Rhidian Brook’s novel, The Aftermath, is an engaging journey, driven by emotionally charged characters drawn from a fascinating and seldom explored period of history, the immediate aftermath of World War II in Germany. The book is not set in the familiar terrain of the Cold War, once “De-Nazification” has absorbed and absolved the guilty and guiltless alike among the German population, and propelled them into the atomic age of espionage drama. This story unfolds in British Zone of Occupation, in a time when the bombed-out cities are still smoldering, and when the defeated Germans and their former enemies in the west, still maintain a loathing suspicion of each other’s motives, that can easily cross the line into full-bore hatred.
The novel is organized as a kind of ensemble piece, and orbits around the lives of a modest, and empathetic British officer, Col. Lewis Morgan, his grief-stricken wife, Rachel, and their surviving teen-aged son, Edmund. Lewis (he’s referred to throughout by his given name) has been appointed to head the military district that includes Hamburg, the city most famous for being firebombed into ashes by the Royal Air Force. But he is an exception among the brass of the occupying forces, in that his personal goal is to build bridges between old enemies rather than punish the guilty (this in a land where the notion of Collective Guilt is in force to include an entire population.) The winter is frigid. The Germans are starving and without heat, and a bankrupt Britain, barely able to feed its own people back home, has little cash to spend on feeding and sheltering a beaten enemy. Meanwhile, the upper echelons of British occupation are helping themselves to the booty left behind in their requisitioned houses (“crammed tea chests” full of precious Meissen and other booty shipped back across the Channel.) Lewis, therefore, has shocked his fellow officers, by inviting the former owner of the estate that has been requisitioned as his new residence, to share the house with his family. The former owner is Herr Lubert, a German architect, whom we readers are intended to like immediately, and do. In fact, we are intended to like almost everyone in this novel immediately, and often do. Lewis’s wife, whose grief over the loss of her first-born during the war has estranged her from both her husband and her younger son; Edmund (the second son) who is a gentle, thoughtful and affectionate young boy, whom we fear for in this cruel environment, and the gang of orphaned German children (“Trümmerkinder” or “Children of the Rubble) who prowl the broken landscape like feral pups, desperate, hungry, canny, innocent and sometimes vicious. We are allowed to like them all and feel the angst of their plight. Even Lubert’s daughter, Freda, who is still clinging to her Hitler Youth training in the Bund Mädel, can be forgiven her hatred of the new masters of the house. After all, her mother was lost in the firestorm that incinerated tens of thousands in a superheated hurricane purposely ignited by the RAF incendiary bombing (a true event, code-named “Operation Gomorrah” by Bomber Command.) The only character we are permitted to dislike in a thoroughgoing fashion is the Brit intelligence officer, Burnham, who is a smug, wolfish inquisitor, bent on rooting out evil in every German heart. Burnham is perhaps the least well-developed character of the lot. We know that he has been “deeply affected by the pictures of the camps,” but it’s never explained to us why he is so deeply affected, while, well, nobody else seems to be so.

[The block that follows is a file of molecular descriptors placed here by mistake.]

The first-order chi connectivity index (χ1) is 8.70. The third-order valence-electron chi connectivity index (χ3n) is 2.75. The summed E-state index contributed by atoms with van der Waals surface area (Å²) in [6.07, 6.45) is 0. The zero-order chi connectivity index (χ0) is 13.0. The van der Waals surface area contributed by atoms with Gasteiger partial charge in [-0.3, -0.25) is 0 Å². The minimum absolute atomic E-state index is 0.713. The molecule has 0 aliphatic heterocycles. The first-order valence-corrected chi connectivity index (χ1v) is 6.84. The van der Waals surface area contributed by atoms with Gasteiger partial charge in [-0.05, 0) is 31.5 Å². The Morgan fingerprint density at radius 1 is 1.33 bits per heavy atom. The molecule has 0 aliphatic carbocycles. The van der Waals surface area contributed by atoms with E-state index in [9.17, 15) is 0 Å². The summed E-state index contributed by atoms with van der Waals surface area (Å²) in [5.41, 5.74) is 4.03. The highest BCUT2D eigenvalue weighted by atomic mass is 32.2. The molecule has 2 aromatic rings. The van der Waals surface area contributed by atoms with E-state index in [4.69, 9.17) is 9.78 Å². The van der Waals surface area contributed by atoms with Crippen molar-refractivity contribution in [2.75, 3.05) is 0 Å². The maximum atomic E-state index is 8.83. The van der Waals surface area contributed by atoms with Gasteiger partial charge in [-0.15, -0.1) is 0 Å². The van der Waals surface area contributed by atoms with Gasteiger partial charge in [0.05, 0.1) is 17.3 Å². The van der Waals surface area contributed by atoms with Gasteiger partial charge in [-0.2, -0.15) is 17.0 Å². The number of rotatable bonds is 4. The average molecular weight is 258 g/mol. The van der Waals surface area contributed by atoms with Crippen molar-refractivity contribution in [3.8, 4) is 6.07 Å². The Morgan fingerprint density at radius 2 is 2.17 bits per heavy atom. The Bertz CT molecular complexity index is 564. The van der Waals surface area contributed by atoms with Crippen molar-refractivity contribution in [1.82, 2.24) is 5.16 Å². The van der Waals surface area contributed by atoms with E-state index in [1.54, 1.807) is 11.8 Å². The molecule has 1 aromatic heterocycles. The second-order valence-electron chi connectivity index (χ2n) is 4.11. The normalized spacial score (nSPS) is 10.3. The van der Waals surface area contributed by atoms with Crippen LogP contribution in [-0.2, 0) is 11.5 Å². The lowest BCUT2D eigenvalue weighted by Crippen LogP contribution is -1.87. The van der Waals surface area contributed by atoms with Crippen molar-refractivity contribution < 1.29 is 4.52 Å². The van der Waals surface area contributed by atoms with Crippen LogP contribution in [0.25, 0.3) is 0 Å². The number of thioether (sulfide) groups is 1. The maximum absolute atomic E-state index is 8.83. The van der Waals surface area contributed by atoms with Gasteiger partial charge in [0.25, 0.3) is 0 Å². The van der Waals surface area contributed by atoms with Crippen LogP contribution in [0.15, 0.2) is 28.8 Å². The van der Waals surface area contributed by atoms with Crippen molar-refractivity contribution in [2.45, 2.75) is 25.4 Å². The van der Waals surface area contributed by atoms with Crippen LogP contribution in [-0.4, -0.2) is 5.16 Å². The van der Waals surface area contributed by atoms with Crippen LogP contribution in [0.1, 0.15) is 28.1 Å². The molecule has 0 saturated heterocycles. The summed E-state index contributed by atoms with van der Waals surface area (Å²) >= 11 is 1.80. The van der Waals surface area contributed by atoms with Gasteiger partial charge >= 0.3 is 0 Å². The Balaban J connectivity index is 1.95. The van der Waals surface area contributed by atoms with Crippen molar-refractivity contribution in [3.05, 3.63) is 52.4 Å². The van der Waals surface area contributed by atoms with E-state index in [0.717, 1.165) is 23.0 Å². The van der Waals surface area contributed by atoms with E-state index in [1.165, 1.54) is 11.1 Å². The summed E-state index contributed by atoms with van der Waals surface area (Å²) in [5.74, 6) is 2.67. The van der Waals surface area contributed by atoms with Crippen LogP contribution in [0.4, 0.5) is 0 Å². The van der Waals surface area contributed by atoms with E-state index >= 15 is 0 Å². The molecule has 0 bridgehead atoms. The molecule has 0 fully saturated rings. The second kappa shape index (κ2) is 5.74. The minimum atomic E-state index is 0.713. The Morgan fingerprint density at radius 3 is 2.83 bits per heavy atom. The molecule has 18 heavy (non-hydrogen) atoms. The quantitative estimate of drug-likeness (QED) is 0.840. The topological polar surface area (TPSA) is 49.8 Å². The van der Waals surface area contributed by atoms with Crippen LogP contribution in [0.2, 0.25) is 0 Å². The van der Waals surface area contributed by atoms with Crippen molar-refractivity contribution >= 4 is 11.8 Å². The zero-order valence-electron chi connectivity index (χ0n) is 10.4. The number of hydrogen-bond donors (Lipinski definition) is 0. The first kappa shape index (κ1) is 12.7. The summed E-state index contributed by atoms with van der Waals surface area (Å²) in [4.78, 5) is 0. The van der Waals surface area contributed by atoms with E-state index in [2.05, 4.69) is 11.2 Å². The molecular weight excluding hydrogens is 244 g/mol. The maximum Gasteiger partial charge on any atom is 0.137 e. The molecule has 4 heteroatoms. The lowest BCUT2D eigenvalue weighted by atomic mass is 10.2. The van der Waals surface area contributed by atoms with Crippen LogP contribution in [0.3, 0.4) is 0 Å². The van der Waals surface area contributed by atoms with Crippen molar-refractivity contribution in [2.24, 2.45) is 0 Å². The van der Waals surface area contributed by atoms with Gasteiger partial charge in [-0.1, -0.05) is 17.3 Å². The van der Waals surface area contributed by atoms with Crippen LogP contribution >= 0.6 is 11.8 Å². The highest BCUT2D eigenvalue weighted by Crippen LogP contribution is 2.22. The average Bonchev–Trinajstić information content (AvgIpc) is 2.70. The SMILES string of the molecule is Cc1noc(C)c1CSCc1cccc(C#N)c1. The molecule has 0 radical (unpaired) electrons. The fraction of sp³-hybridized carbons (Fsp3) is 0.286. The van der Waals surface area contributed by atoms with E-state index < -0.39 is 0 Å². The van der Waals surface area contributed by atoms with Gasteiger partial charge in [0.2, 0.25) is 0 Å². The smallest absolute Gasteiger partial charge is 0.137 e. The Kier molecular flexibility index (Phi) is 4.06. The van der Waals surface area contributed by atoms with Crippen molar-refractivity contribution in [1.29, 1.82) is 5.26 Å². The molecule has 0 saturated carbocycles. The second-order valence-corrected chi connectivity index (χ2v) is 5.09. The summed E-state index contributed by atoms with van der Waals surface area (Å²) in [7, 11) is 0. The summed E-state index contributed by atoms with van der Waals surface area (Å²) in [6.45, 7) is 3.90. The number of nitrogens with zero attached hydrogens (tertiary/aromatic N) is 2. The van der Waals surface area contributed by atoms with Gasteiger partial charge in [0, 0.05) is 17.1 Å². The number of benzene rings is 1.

In general, though, Brooks is compelling in his cast of characters. Each possesses many foibles and endearments, which clash with a genuine ring, and the author is deftly expert at creating a realistic post-war landscape. The plot is fluid and flows as naturally as the river Elbe flows past the old Lubert manor. It is also quite restrained. I sometimes thought that the author had imposed a kind of prohibition against upheaval on the book as I rambled contentedly through the pages, so that when upheaval suddenly erupted, it was an even greater shock.
If I must voice a criticism, it is perhaps a personal one. I don’t want to risk divulging too much by going into a detailed description of the book’s climax, so suffice to say that, quite honestly, I expected more mayhem to crack open at the end of the book. I even thought I had spotted a set-up for mayhem (emotional and otherwise), which simply didn’t materialize. But that’s how I write, so perhaps I shouldn’t hold other authors to my expectations. If, however, one would to argue that some characters got off too easily, I probably wouldn’t argue back. In any case, the book is well worth the trip. And you don’t have to be an expert on the time period or the history to enjoy it as much as I did.